Monday, January 20, 2014

Maine's Bear Referendum Dangers

The following post on Maine's Bear Referendum was written by Registered Maine Guide, Matt Whitegiver, an outdoor professional with over 30+ years guiding bear hunters in remote sections of the state of Maine. He has an intimate knowledge of black bear and their habits and habitats. Please read the following and get the FACTS on Maine's Bear Hunting Referendum. 

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Right now marauding bears in Maine are pretty much confined to remote camps in the big woods simply because it's the only human food smells in the area. Bears are opportunists when it comes to food and although they much prefer to avoid humans they will seek out food wherever they can find it.

If this referendum passes, state biologists say we can expect an enormous population increase. In search of food bears will search further and further because there is only so much in the wilderness where they belong. They will begin to move into more populated areas. Maine residential neighborhoods and even the big cities will be inundated with hungry black bears. Why? Food! It's a fact of nature that hungry bears will find food when the woods no longer hold enough nutrition to support their voracious appetites.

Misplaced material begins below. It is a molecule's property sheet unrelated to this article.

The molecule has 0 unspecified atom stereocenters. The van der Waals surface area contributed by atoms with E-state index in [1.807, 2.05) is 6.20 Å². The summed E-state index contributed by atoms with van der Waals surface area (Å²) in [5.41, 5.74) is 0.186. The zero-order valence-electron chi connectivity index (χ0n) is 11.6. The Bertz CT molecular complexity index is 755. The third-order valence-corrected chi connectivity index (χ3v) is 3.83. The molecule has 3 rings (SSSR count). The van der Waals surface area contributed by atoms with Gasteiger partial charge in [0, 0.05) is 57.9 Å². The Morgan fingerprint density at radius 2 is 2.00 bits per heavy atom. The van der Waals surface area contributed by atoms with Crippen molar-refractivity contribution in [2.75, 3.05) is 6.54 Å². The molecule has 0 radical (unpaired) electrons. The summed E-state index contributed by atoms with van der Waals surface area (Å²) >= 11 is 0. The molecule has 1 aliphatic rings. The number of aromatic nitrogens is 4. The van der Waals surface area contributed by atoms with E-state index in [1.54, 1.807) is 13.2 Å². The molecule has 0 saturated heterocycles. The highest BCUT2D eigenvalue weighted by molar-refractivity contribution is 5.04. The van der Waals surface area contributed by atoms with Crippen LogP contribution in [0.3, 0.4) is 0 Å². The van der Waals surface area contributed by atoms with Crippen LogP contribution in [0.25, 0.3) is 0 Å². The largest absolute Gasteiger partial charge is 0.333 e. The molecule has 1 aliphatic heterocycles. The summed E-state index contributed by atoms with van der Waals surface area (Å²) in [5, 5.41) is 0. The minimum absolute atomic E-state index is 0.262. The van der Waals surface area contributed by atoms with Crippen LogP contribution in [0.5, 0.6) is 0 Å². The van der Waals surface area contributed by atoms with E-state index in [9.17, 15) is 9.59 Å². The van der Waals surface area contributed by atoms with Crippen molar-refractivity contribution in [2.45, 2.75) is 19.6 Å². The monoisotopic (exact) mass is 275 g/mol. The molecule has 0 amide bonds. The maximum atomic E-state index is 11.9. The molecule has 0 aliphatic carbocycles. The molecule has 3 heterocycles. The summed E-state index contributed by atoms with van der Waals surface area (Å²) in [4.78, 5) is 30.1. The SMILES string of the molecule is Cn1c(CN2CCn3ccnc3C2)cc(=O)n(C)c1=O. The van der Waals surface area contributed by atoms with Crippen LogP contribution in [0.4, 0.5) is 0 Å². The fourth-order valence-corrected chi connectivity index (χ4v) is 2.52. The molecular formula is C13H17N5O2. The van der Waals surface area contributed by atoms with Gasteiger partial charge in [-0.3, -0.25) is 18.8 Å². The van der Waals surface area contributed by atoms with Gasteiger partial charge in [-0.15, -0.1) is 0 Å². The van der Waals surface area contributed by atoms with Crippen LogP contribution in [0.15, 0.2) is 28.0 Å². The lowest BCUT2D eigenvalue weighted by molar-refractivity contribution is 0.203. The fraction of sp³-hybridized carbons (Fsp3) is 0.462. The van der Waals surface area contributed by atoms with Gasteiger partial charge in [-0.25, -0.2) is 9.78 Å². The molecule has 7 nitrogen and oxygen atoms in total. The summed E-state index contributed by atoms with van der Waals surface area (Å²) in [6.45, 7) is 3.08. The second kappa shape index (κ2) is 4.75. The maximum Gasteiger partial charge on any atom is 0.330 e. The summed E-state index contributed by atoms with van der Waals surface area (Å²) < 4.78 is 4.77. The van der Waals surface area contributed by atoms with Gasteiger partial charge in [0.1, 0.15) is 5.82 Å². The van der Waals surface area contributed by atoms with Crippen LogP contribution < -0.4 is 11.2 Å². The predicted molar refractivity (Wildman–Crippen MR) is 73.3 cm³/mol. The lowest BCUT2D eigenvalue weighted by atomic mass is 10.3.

Our struggling deer herd will also take a heavy toll with that many hungry bruins roaming around looking for newborns to prey upon, and even adult deer if the opportunity presents itself. Our deer cannot sustain an increase of bears at any level. Those who like to hunt deer in Maine need to take notice and get involved, even if you are not a bear hunter.

Farmers will lose livestock because there is no easier prey for a bear than a penned up cow or sheep or horse. Farmers will, and rightly so, shoot any bear they see to protect their livelihood and many bears will go off and die a slow agonizing death because they will not be pursued . . . AND there’s nothing more dangerous than a wounded bear.

What about the blueberry industry? Think about this for a minute. I'm not talking just about the acres and acres of berries that will be destroyed; I am talking about bees. More specifically, I’m talking about beekeepers. The bear population at current numbers is already a big challenge for the industry protecting their valuable hives in the spring from marauding bears. When the bear population Downeast doubles, triples, quadruples or worse, it will get to the point where the bee industry who supply the bees will decide not to come to Maine. The risk to their hives from so many bears will make it not worth the risk. It's not just blueberries they come for, apples etc. What will the blueberry & apple companies, including the small, independent growers, do if they can't get bees? Can the state afford to lose that segment of the farming industry and the jobs related to it?